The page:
Fairtrade, food waste reduction and most green projects are examples of social innovation. The main difference is that society as a whole benefits, but this means that much greater change is required, and there is no clear endpoint, hence social innovation is an example of Open innovation
What can be innovated.
Originally these were grouped into 4 categories ( Model, Process, Offering, Delivery), but this has been cut to three:
- The experience of the customer
- Service offering – how the product is supported
- Channels to market – how the product is sold and distributed.
- Brand – how the offering is presented and perceived.
- Customer engagement – how the company and it’s products interact with the customer
- The offering ( both product and service)
- Product performance – the features, benefits and functionality that differentiate the value proposition
- Product system – the range of products and services and how they are integrated as a whole. Apples Ipad and itunes for example
- The configuration of the business
- The profit model – the basics of how the company monetises its offering profitably.
- Network – the supply chain and how it is integrated
- Structure – the resources and capabilities that make up the core competences of the business
- Process – how the company is organised to produce the product or service.
The Innovation landscape
Not all innovations are created equal. We don’t have to radically reinvent the industry with every innovation, so what approach is relevant to your business and how far should the innovation go?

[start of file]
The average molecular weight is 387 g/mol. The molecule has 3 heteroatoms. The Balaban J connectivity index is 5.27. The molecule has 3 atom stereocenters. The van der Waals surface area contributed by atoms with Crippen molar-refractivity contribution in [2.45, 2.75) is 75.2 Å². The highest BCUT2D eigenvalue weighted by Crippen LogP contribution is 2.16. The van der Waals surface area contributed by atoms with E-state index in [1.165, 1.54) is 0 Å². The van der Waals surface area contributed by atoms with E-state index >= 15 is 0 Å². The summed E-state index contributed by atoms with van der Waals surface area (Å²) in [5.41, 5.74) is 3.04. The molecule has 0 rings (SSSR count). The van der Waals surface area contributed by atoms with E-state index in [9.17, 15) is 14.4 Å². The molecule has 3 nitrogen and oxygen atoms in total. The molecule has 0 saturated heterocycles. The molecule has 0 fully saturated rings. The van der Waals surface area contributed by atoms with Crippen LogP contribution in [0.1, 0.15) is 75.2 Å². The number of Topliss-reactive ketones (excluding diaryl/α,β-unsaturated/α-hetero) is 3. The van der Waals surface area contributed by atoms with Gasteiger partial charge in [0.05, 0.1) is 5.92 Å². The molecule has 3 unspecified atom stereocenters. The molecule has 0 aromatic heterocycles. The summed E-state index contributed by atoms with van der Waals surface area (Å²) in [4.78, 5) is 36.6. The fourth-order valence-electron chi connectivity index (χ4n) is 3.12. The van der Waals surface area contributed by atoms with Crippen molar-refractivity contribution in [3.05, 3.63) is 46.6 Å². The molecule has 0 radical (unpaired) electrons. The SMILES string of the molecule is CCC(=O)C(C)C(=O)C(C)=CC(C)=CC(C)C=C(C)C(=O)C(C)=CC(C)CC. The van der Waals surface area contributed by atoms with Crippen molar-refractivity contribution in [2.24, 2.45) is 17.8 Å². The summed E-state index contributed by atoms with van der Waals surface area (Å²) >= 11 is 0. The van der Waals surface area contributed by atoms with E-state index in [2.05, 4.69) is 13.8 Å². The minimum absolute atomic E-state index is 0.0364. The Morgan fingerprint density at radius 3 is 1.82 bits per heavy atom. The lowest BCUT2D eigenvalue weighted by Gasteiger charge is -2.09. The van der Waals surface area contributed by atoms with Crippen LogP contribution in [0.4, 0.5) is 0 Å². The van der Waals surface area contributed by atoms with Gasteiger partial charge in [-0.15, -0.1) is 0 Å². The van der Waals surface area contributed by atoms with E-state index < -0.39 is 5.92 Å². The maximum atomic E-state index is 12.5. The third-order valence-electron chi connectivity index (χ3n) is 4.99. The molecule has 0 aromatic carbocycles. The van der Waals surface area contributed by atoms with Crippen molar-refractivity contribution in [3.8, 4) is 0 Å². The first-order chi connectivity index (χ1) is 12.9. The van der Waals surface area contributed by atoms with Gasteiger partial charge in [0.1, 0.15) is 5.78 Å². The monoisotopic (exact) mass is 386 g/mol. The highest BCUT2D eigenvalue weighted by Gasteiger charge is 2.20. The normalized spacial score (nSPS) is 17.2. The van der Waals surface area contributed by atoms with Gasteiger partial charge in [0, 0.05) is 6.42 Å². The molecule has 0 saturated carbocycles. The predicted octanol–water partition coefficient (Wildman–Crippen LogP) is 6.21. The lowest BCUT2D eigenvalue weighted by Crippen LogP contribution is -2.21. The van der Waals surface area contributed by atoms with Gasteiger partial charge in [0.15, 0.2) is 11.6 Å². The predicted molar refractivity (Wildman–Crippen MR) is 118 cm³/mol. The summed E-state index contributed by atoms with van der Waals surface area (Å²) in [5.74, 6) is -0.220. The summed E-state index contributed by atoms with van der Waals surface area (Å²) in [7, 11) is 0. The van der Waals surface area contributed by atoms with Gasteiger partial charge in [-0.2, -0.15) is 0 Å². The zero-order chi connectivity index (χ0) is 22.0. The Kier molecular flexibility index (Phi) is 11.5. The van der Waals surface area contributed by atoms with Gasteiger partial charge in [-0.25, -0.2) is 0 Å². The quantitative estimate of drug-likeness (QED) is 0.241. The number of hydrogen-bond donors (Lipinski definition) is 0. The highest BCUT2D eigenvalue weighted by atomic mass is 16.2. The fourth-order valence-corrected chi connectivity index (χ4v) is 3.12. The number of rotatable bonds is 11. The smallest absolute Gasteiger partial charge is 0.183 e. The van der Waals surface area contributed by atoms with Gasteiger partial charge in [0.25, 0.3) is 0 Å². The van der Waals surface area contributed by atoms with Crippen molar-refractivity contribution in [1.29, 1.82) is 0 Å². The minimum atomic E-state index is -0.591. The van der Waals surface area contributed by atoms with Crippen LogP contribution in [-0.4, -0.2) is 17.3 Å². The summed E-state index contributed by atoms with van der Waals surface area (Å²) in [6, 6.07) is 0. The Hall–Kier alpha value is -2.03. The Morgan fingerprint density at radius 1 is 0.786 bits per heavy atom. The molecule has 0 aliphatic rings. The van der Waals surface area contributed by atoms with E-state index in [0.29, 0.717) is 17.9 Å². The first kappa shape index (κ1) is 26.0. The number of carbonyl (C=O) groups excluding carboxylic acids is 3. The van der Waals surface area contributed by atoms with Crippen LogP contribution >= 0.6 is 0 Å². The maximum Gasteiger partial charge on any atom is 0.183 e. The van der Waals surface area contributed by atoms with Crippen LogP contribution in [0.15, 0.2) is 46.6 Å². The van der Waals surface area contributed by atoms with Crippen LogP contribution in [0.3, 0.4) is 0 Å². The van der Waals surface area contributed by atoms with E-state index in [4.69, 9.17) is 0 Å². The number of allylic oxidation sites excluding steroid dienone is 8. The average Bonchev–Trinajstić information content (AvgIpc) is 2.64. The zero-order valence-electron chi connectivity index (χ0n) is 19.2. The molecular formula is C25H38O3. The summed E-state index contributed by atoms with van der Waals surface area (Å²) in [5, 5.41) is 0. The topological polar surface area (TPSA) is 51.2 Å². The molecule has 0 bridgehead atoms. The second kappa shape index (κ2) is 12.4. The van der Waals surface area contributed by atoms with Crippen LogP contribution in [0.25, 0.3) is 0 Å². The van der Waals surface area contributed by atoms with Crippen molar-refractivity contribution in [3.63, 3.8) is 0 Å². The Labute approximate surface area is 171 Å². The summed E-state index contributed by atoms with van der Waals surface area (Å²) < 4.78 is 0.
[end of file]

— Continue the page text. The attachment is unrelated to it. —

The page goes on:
The innovation landscape, was created by Corning and Pisano and describes the degree to which innovation changes the product, business or industry based on access to the relevant technology and suitability of the existing business case.
Similar to the Ansoff Matrix, this offers broad descriptions of the potential strategies that can exist for a company, rather than specific tactics, but it gives a good starting point. It can also highlight some of the barriers, and it should be assumed that, as you move further from the routine, the risks of failure increase,
Routine innovation is the easiest as it involves incremental improvements based on the existing business model and leveraging existing technologies. Product and process innovations frequently fall into this category, where a company seeks to improve the speed of a computer or the acceleration of an existing car engine.
In this situation, the company brings new technological skills to the party but doesn’t fundamentally change the way that it does business. The profit model, channels to market and branding don’t really change, the customer is just faced with a different technological solution, sold in the same way. The move from CRT to plasma to LCD TV’s would be an example. The customer experience is still the same, we still buy from the same store, but the Manufacturer needed to develop new technologies and skills to deliver the product.
In this case the technology remains the same, but the way that it is experienced and paid for will be different. Netflix, AirBnB and uber are examples of this as they provided completely different ways to experience existing product. Uber hasn’t invented a new Car, AirBnB hasn’t built new hotels, all they have done is come up with a new way for us to pay for the required service, moving, in these example from ownership to a service based payment model.
Architectural innovations are rare. They require companies to both invent new technologies and create completely new ways of monetising these products. Often this is driven by crisis, when existing solutions are no longer viable.
Innovation is a word that is thrown around a lot, especially by companies. However, it is often misunderstood. Innovation is simply a change to the status quo, which can be a product, a process, or even a business model. To be successful, innovation must be relevant and useful. We hope that this article has given you a better perspective on what innovation is, and how it can be applied to your company.